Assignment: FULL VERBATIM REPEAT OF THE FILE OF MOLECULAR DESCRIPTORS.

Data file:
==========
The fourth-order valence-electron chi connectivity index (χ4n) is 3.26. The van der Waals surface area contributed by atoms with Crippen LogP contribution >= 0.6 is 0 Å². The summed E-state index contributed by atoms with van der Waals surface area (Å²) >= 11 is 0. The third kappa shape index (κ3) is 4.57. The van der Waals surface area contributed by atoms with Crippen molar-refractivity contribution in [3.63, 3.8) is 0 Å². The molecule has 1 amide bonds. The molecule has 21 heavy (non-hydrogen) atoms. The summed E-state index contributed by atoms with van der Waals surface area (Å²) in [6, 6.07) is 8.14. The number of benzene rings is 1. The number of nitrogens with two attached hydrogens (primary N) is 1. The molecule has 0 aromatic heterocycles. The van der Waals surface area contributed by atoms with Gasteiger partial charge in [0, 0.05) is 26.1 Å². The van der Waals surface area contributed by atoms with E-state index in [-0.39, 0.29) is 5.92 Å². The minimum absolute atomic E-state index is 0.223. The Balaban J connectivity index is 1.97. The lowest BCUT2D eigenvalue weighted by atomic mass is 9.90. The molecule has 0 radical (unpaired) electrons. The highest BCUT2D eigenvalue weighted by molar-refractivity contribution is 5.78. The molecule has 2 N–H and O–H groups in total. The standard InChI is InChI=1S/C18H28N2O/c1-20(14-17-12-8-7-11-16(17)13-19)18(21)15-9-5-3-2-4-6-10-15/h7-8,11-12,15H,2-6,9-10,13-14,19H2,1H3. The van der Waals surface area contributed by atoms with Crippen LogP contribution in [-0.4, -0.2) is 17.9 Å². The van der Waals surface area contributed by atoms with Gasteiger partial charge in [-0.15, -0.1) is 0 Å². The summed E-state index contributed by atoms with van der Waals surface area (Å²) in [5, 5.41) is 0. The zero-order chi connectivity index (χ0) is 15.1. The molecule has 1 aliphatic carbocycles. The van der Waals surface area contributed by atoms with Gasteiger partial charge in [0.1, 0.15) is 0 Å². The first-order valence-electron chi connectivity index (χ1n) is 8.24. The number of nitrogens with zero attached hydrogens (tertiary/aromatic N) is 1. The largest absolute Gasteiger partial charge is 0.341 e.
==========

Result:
The fourth-order valence-electron chi connectivity index (χ4n) is 3.26. The van der Waals surface area contributed by atoms with Crippen LogP contribution >= 0.6 is 0 Å². The summed E-state index contributed by atoms with van der Waals surface area (Å²) >= 11 is 0. The third kappa shape index (κ3) is 4.57. The van der Waals surface area contributed by atoms with Crippen molar-refractivity contribution in [3.63, 3.8) is 0 Å². The molecule has 1 amide bonds. The molecule has 21 heavy (non-hydrogen) atoms. The summed E-state index contributed by atoms with van der Waals surface area (Å²) in [6, 6.07) is 8.14. The number of benzene rings is 1. The number of nitrogens with two attached hydrogens (primary N) is 1. The molecule has 0 aromatic heterocycles. The van der Waals surface area contributed by atoms with Gasteiger partial charge in [0, 0.05) is 26.1 Å². The van der Waals surface area contributed by atoms with E-state index in [-0.39, 0.29) is 5.92 Å². The minimum absolute atomic E-state index is 0.223. The Balaban J connectivity index is 1.97. The lowest BCUT2D eigenvalue weighted by atomic mass is 9.90. The molecule has 0 radical (unpaired) electrons. The highest BCUT2D eigenvalue weighted by molar-refractivity contribution is 5.78. The molecule has 2 N–H and O–H groups in total. The standard InChI is InChI=1S/C18H28N2O/c1-20(14-17-12-8-7-11-16(17)13-19)18(21)15-9-5-3-2-4-6-10-15/h7-8,11-12,15H,2-6,9-10,13-14,19H2,1H3. The van der Waals surface area contributed by atoms with Crippen LogP contribution in [-0.4, -0.2) is 17.9 Å². The van der Waals surface area contributed by atoms with Gasteiger partial charge in [-0.15, -0.1) is 0 Å². The summed E-state index contributed by atoms with van der Waals surface area (Å²) in [5, 5.41) is 0. The zero-order chi connectivity index (χ0) is 15.1. The molecule has 1 aliphatic carbocycles. The van der Waals surface area contributed by atoms with Gasteiger partial charge in [0.1, 0.15) is 0 Å². The first-order valence-electron chi connectivity index (χ1n) is 8.24. The number of nitrogens with zero attached hydrogens (tertiary/aromatic N) is 1. The largest absolute Gasteiger partial charge is 0.341 e.